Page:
Despite considerable improvements in a range of gender equality indicators in education and health in Bangladesh, the unmarried adolescent girls living in Dhaka slums experience multiple forms of violence at home, in romantic relationships and in the community.
Ayesha (not real name), a 16-year girl living in Malibagh slum in the city, said that she has to suffer various types of harassments in leading her life in the city slum.
“I work in a garment factory at Rampura in the city. I’ve to woke up early in the morning to join my workplace. On my way out of the slum, I’m subjected to teasing by stalkers every day,” she said.
Aware of such regular stalking, Ayesha said, her family has been putting pressure on her to get married to avoid such unpleasant incident of stalking and to protect their reputation.
“If my family arranges marriage for me ignoring my choice, I will be helpless. I don’t know what I should do,” she added.
Abdur Rahman, a sexagenarian who lives in the same slum, said girls are not safe in this area . “There are so many `mastaans’ (gangsters) and `bokhate’ (spoiled) boys out there. They harass the girls.”
He added: “Sometimes girls cannot go to school because of such harassment. So, parents want to get their daughters married off before anything bad happen to them.”
Although girls of slums are keen to go out for work to contribute to their family income aiming to cut poverty, they have to face violence and harassment in their daily life.
This scenario of girls’ sufferings in urban slums was depicted in a recent study, titled ‘Violence against Unmarried Adolescent Girls in Dhaka Slums’.
The study was conducted by the International Centre for Diarrhoeal Disease Research, Bangladesh (ICDDR,B), an international health research institution in Dhaka.
The study shows that parents often mistrust and blame girls inappropriately when girls report sexual harassment on the streets.
Parents also frequently suspect their daughters are going out with someone.
“Last year, I went out with my female friends in the morning for celebrating `Pahela Baishakh’ (Bangla New Year). On return, my mother yelled at me: Liar! Why didn’t you tell me you were with a guy the
whole day,” the study quoted a 16-year old girl as saying.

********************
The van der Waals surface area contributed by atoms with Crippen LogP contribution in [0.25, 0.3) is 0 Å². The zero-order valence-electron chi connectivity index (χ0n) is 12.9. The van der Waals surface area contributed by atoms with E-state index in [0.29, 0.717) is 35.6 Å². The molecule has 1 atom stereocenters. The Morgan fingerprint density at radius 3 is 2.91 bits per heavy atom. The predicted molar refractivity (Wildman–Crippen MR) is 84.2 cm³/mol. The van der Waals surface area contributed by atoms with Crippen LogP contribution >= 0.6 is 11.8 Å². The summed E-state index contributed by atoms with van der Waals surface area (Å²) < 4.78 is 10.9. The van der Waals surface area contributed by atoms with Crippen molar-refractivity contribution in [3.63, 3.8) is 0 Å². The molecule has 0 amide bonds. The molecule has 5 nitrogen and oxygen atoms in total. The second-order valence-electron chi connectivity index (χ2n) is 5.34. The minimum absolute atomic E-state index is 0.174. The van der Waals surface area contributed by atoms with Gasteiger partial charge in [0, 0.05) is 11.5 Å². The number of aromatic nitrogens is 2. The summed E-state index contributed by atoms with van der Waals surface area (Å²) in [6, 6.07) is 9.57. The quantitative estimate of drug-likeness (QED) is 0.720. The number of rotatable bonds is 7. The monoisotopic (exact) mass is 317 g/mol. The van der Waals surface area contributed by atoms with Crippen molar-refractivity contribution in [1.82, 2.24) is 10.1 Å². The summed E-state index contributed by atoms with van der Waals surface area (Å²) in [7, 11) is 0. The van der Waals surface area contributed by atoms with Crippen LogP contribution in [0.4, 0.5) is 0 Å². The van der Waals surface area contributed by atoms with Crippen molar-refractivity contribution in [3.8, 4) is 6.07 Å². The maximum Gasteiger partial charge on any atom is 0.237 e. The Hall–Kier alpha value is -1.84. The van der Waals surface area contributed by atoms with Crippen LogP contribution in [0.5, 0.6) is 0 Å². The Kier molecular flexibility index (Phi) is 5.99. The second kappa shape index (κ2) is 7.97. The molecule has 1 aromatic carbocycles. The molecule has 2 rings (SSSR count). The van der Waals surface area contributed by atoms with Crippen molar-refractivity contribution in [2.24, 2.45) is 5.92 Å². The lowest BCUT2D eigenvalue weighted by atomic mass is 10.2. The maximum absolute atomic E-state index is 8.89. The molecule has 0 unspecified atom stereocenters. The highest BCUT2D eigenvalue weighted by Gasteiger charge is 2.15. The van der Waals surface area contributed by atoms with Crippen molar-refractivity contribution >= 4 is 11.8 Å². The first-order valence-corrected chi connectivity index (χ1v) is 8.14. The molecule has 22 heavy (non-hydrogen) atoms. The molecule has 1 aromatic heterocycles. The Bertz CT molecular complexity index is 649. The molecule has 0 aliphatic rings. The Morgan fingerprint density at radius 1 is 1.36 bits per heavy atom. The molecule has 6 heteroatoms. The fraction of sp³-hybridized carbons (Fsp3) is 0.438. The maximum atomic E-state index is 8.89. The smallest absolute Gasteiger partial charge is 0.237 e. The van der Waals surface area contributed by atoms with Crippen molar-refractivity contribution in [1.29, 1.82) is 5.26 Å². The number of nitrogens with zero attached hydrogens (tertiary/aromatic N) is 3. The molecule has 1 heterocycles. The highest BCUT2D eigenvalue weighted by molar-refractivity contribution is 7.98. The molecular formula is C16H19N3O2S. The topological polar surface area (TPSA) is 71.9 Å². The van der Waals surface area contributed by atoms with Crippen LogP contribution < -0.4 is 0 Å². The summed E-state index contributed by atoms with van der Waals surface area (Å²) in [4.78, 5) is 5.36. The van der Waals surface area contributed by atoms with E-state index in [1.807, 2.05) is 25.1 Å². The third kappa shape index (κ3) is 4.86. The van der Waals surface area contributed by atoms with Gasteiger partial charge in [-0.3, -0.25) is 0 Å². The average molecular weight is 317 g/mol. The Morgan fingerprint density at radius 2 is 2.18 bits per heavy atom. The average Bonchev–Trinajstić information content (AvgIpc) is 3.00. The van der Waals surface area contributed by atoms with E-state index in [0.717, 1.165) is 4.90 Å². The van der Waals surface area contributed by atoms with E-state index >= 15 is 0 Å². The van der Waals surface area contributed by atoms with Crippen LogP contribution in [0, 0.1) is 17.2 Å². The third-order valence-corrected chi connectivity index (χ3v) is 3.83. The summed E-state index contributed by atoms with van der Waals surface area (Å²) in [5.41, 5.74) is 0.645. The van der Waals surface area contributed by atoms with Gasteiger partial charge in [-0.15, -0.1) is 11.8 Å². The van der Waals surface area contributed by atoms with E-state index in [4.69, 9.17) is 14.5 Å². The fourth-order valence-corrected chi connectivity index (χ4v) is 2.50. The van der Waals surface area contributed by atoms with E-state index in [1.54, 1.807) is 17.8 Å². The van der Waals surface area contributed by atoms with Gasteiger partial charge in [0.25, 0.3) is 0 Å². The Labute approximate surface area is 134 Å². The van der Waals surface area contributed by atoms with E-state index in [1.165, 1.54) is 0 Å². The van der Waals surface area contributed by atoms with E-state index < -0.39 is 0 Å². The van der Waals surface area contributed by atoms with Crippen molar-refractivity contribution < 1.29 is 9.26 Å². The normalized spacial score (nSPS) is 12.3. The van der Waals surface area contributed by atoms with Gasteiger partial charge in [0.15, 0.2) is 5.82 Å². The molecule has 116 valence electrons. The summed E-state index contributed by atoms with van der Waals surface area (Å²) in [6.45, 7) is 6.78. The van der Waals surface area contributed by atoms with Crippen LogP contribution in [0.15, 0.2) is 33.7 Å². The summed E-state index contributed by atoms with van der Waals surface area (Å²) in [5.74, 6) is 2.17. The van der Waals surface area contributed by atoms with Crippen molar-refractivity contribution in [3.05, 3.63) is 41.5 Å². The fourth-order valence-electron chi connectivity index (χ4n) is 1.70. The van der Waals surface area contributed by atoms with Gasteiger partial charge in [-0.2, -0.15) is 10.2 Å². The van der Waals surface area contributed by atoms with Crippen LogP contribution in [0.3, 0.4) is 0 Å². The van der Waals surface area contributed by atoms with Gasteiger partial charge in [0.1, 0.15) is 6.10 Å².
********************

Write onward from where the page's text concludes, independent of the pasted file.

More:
The community also put pressure on the unmarried slum girls in various ways through prescribing certain norms. Girls are not encouraged to wear trendy or western clothes, such as kameez or jeans. They are discouraged and often forbidden to spend time with or talk to men in the community.
The ICDDR,B study said if a girl does not follow these social expectations, neighbours complain to her parents, label her as a ‘bad girl’, or make cutting remarks. It found that sexual harassment on the streets is extremely common and girls sometimes have to stop going to school or work because of sexual harassment.
On the attitude of the community about girls, ICDDR,B researcher Suborna Camellia said local leaders and mastaans extort money from girls (also from men) if they see girls are talking with men.
She said: “In case a girl or her boyfriend do not pay, the mastaans threaten to publicise that they were caught engaged in sex. Maastans even threaten the girls with rape.”.
Camellia said sometimes the girl and her boyfriend are brought under arbitration, get beaten publicly, and are charged by community leaders or their henchmen.
Despite various restrictions, unmarried young women often have inmate relationship with men. But, the girls in the city’s slums become the worst victims of violence in such intimate relationships.
The study revealed that the relationship of the slum girls often start with violence and force like threats of abduction, acid throwing and rape from local mastaans.
The ICDDR,B researchers recommended creating strong inter-agency and inter-disciplinary partnerships to change the cultural norms of the community and addressing society’s violence-condoning attitude to
remove violence and harassment against unmarried girls in urban slums.